Ex Machina coverAn extremely long time after I started it, I just finished Ex Machina‘s 50 issue run. Brian K. Vaughn puts on a heck of a story.

This is one of those stories that I think would work well as a TV series. It would be a bit different than most series, in that it covers two time periods at once, but that’s part of what makes it compelling. The basic structure of an issue is that it starts in the past, and then moves into the present.

The story in the past covers the origin and selected high points of Mitchell Hundred’s career as “The Great Machine” – a flawed superhero with the ability to listen to and command machinery. For example, he can command a gun not to fire, a truck to drive away, or a bomb to not explode (for a while). He can have a cell phone tell him where it’s been… or tell it to shut-up. We see the “accident” that gives him this power, and watch as he learns to fight crimes, petty and large. We meet his nemesis, Pherson, who has the ability to command animals (excluding humans), and uses this power to cause destruction and death. And we see him in his final act as The Great Machine: stopping one of the planes on 9/11.

Each story in the past, however, quickly gives way to (and informs the plot of) the present. Mitchell has parlayed the popularity of his time as The Great Machine into a run as the mayor of New York City. Here we see him dealing with many social and political issues, intertwined with resurfacing issues from his super-heroic past. He’s vowed to put his past behind him, but can he ignore the ramifications of what he’s learning about himself and the true source of his power?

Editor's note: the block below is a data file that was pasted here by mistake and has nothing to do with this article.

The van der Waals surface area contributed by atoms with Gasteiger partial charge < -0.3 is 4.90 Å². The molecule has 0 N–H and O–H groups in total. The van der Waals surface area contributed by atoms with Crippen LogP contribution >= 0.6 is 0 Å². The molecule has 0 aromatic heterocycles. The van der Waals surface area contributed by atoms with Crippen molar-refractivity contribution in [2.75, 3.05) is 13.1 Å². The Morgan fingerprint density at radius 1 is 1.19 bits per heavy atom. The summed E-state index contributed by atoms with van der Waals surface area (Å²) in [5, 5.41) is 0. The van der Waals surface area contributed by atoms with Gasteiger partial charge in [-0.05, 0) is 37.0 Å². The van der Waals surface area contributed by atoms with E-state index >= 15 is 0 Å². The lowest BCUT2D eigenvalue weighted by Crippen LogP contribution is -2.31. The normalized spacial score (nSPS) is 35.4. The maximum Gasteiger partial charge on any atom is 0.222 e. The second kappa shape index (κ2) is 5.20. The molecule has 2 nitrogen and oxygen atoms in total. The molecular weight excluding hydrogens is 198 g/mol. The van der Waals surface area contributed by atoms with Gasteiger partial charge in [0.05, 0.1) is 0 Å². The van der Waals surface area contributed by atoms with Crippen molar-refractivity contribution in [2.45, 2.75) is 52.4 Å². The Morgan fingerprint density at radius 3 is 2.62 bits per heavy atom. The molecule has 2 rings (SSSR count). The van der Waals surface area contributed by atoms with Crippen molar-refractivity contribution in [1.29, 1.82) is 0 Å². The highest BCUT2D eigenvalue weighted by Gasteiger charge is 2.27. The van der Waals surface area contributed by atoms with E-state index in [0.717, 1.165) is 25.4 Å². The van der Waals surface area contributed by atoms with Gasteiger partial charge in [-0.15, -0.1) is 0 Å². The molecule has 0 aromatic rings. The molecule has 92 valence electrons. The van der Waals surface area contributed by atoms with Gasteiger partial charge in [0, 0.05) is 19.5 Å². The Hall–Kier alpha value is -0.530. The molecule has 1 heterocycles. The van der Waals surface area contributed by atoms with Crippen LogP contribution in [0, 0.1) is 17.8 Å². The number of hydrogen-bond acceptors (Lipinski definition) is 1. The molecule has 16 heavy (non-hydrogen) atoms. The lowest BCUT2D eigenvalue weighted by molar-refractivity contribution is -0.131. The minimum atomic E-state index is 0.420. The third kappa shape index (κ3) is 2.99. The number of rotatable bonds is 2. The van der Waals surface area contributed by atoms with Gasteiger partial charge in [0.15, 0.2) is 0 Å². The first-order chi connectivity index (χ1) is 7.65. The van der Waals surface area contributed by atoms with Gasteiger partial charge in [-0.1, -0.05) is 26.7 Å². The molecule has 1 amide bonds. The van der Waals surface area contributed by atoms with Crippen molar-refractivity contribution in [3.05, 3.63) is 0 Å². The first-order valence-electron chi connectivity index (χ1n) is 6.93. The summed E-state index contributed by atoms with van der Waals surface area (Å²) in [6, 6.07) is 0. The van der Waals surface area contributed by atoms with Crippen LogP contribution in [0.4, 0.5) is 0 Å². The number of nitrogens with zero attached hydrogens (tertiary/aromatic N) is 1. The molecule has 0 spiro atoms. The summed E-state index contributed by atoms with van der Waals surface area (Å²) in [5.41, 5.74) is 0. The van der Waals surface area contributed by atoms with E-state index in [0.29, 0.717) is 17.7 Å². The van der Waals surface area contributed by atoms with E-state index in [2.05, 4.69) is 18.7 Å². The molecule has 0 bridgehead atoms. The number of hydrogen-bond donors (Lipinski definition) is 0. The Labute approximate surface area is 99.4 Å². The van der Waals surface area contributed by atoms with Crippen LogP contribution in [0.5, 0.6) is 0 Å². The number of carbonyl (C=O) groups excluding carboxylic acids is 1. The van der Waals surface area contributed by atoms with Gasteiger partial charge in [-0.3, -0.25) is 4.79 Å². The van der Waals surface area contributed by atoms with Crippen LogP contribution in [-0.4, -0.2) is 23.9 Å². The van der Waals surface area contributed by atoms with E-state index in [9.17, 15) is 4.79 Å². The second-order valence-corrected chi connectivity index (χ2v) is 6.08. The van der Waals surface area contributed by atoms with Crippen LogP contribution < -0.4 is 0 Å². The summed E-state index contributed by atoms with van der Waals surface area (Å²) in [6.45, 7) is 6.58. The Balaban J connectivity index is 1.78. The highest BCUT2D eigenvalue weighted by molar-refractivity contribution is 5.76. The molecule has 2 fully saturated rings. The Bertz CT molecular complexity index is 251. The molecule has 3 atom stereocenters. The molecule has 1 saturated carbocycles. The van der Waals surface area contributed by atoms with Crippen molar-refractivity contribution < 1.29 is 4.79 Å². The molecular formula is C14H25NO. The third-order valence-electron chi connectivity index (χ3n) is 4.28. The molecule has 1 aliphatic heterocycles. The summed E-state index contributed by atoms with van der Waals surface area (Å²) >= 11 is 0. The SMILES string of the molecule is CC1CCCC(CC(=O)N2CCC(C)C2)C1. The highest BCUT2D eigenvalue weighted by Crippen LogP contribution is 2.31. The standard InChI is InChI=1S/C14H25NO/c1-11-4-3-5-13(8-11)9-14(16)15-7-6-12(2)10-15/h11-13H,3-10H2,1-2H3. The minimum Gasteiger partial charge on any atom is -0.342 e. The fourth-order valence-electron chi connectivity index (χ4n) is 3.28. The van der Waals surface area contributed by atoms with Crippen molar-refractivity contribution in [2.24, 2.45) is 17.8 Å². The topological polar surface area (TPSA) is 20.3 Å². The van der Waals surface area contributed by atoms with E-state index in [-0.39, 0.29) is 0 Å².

The government is watching him. His police commissioner is watching him. One of his ex-partners wants him back on the job as a super-hero, even if that means destroying his political career. The other will protect him with his life. He’s having dreams of his future – and visions of pain.

Can he single-handedly stop the destruction of the world, or is he fated to be the architect of its demise? Or maybe it’s somewhere in between?

It’s pretty cool stuff!

Excerpt from issue #1 - and more foreshadowing than I realized, despite its bluntness

Color plays an important role in the books. Those gifted with powers are scarred by lines on their faces that look like wire leads. Mitchell’s scars glow green. Pherson’s glow purple. White plays an important role later. Each color is part of the spectrum of control. Green for control over machines, purple for animals, white for … well, that’s a spoiler.

Even the final word in the entire series is a color: black. And it’s layered with self-reference, not to mention a kind of breach of the “fourth wall.”

Really well done. I recommend it as one of the better comics I’ve read. It’s for adults, though – graphic language, themes, violence, and visuals do appear. This one isn’t for kids. The themes explored about the nature of corruption and man’s motivations, hero worship and disappointment are pretty seriously tackled. (For more, with spoilers, about that, check out the view “from the gutter.”)

If you want to see Issue #1, DC Comics has made it available online.

Have you read it? Any thoughts?

(Btw… just because I avoid spoilers in the post doesn’t mean they aren’t in the comments.)